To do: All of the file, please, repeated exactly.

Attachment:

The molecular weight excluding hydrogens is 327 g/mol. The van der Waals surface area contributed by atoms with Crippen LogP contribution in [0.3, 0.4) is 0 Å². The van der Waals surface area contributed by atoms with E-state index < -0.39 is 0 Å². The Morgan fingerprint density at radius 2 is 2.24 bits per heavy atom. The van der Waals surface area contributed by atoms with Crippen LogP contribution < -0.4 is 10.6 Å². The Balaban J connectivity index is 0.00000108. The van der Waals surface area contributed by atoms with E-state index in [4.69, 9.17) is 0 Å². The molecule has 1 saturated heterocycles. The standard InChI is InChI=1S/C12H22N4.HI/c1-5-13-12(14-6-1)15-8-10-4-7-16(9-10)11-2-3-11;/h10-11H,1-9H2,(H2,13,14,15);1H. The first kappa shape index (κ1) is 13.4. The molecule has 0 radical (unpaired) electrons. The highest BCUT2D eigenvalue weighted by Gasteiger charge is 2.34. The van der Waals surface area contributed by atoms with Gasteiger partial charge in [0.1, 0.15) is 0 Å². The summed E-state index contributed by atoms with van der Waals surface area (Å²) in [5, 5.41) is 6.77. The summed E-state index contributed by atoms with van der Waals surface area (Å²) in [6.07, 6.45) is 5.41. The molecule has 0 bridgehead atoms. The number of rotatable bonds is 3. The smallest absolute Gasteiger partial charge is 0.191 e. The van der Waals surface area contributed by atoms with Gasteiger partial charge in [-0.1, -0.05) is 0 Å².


The molecular weight excluding hydrogens is 327 g/mol. The van der Waals surface area contributed by atoms with Crippen LogP contribution in [0.3, 0.4) is 0 Å². The van der Waals surface area contributed by atoms with E-state index < -0.39 is 0 Å². The Morgan fingerprint density at radius 2 is 2.24 bits per heavy atom. The van der Waals surface area contributed by atoms with Crippen LogP contribution < -0.4 is 10.6 Å². The Balaban J connectivity index is 0.00000108. The van der Waals surface area contributed by atoms with E-state index in [4.69, 9.17) is 0 Å². The molecule has 1 saturated heterocycles. The standard InChI is InChI=1S/C12H22N4.HI/c1-5-13-12(14-6-1)15-8-10-4-7-16(9-10)11-2-3-11;/h10-11H,1-9H2,(H2,13,14,15);1H. The first kappa shape index (κ1) is 13.4. The molecule has 0 radical (unpaired) electrons. The highest BCUT2D eigenvalue weighted by Gasteiger charge is 2.34. The van der Waals surface area contributed by atoms with Gasteiger partial charge in [0.1, 0.15) is 0 Å². The summed E-state index contributed by atoms with van der Waals surface area (Å²) in [5, 5.41) is 6.77. The summed E-state index contributed by atoms with van der Waals surface area (Å²) in [6.07, 6.45) is 5.41. The molecule has 0 bridgehead atoms. The number of rotatable bonds is 3. The smallest absolute Gasteiger partial charge is 0.191 e. The van der Waals surface area contributed by atoms with Gasteiger partial charge in [-0.1, -0.05) is 0 Å².